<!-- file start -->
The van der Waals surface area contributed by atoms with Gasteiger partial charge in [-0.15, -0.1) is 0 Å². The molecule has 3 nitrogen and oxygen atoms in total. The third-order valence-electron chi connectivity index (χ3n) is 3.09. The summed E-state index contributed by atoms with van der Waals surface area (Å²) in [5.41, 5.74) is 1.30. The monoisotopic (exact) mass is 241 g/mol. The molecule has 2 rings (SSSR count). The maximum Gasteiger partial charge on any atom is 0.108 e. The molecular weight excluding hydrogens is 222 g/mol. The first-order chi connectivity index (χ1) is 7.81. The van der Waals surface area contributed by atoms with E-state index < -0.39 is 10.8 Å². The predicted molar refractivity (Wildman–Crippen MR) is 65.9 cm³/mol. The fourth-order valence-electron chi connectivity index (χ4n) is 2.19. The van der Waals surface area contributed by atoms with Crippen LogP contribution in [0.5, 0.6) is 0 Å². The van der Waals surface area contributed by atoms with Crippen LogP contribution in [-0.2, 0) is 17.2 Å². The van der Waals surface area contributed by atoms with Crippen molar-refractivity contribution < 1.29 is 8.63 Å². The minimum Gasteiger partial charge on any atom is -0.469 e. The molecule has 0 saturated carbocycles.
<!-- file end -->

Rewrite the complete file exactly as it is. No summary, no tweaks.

The van der Waals surface area contributed by atoms with Gasteiger partial charge in [-0.15, -0.1) is 0 Å². The molecule has 3 nitrogen and oxygen atoms in total. The third-order valence-electron chi connectivity index (χ3n) is 3.09. The summed E-state index contributed by atoms with van der Waals surface area (Å²) in [5.41, 5.74) is 1.30. The monoisotopic (exact) mass is 241 g/mol. The molecule has 2 rings (SSSR count). The maximum Gasteiger partial charge on any atom is 0.108 e. The molecular weight excluding hydrogens is 222 g/mol. The first-order chi connectivity index (χ1) is 7.81. The van der Waals surface area contributed by atoms with E-state index < -0.39 is 10.8 Å². The predicted molar refractivity (Wildman–Crippen MR) is 65.9 cm³/mol. The fourth-order valence-electron chi connectivity index (χ4n) is 2.19. The van der Waals surface area contributed by atoms with Crippen LogP contribution in [0.5, 0.6) is 0 Å². The van der Waals surface area contributed by atoms with Crippen LogP contribution in [-0.2, 0) is 17.2 Å². The van der Waals surface area contributed by atoms with Crippen molar-refractivity contribution < 1.29 is 8.63 Å². The minimum Gasteiger partial charge on any atom is -0.469 e. The molecule has 0 saturated carbocycles.